Selective serotonin-reuptake inhibitors (SSRIs) are generally well tolerated, effective, and preferred over tricyclic antidepressants (TCAs) in the cancer setting. Compared with TCAs, SSRIs are associated with a decreased incidence of anticholinergic side effects including orthostatic hypotension, and are less likely to cause tachycardia or arrhythmias. They appear to be relatively safe in overdose, although there are rare case reports of hyponatrenia due to syndrome of inappropriate diuretic hormone (SIADH) in geriatric patients, as well as occasional reports of hypomania.
More common side effects include transient gastrointestinal upset, insomnia, headaches, sexual dysfunction, and occasional agitation or anxiety. Side effects are dose-related, supporting the clinical adage "start low and go slow." SSRIs have a variable ability to inhibit the hepatic cytochrome P450 enzyme system, which is responsible for metabolizing numerous medications including the SSRIs themselves (see Table 2). In this regard, citalopram(Drug information on citalopram) (Celexa) is the "cleanest" of the SSRIs.
Serotonin Norepinephrine(Drug information on norepinephrine)-Reuptake Inhibitors
Venlafaxine (Effexor) is a potent inhibitor of both serontonin and norepinephrine reuptake, with a minor impact on muscarinic, histaminic, or alpha-adrenergic receptors. It may increase systolic blood pressure in some patients but is associated with few protein binding-induced drug interactions. Venlafaxine may cause nausea if the dose is started too high or increased too rapidly; other potential side effects include headache, dry mouth, sedation, and tremors. The appropriate dose varies according to studies, ranging from 18.75 to 300 mg/d.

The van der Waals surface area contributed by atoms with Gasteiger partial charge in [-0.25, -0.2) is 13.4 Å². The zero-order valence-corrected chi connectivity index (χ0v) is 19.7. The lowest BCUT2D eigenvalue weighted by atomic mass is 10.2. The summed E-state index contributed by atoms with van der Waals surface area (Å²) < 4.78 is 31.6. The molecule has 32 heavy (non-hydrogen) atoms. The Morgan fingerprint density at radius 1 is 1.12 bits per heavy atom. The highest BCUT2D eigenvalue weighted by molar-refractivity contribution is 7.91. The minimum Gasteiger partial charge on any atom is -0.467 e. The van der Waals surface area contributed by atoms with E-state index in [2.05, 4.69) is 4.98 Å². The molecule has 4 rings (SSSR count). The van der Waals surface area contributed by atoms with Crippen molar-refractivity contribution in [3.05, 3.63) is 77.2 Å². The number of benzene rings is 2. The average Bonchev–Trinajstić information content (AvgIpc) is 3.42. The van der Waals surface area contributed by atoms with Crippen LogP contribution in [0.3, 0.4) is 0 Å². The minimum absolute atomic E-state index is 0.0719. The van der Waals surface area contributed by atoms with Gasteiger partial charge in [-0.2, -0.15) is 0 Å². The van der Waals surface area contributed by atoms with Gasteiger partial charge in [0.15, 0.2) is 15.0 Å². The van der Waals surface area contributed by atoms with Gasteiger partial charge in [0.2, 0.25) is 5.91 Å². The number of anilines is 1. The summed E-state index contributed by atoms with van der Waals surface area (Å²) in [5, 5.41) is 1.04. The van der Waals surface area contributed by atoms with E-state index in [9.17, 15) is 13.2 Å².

Serotonin Antagonist-Reuptake Inhibitors
Nefazodone (Serzone) is associated with less sexual dysfunction than the SSRIs. Its sedating effect may also be helpful in depression-related sleep problems. The drug has a short half-life, minimal anticholinergic activity, and no apparent cardiotoxicity. Side effects include dry mouth, dizziness, sedation, gastrointestinal upset, and postural hypotension. The starting dose is 50 mg once or twice daily, with a therapeutic range of 200 to 600 mg/d.
The effective dose of trazodone200 to 600 mg/dis often so sedating as to preclude its usefulness. The drug may be used as a sedative hypnotic in doses of 25 to 100 mg, but it has been shown to be associated with arrhythmias in patients in the acute phase (ie, within 6 weeks) of a myocardial infarction. There have been rare reports of priapism, so male patients must be warned about this possible side effect.
Norepinephrine Dopamine(Drug information on dopamine) Modulators
A generally well tolerated drug, bupropion (Wellbutrin) has minimal interactions with other medications. Common side effects include dry mouth, headache, gastrointestinal upset, agitation, and insomnia. It has minimal effect on cardiac function but may cause small increases in blood pressure. Bupropion can slightly increase the risk of seizures (0.4%) in doses above 300 mg and should be used cautiously in patients with seizure disorders or central nervous system disorders. It has a stimulant-like effect, which is useful when significant psychomotor retardation is present.
Monoamine Oxidase Inhibitors
Monoamine oxidase inhibitors (MAOIs) are generally avoided, unless the patient has had a previous good response to these drugs predating their cancer treatment. They are associated with numerous problems. For instance, consumption of foods rich in tyramine or the use of sympathomimetic drugs such as pseudoephedrine(Drug information on pseudoephedrine) or psychostimulants with MAOIs can cause a potentially fatal hypertensive crisis. In combination with opioid analgesics, they may cause myoclonus and delirium. When combined with meperidine, MAOIs have been associated with death. Hence, they are rarely used in the depressed cancer patient.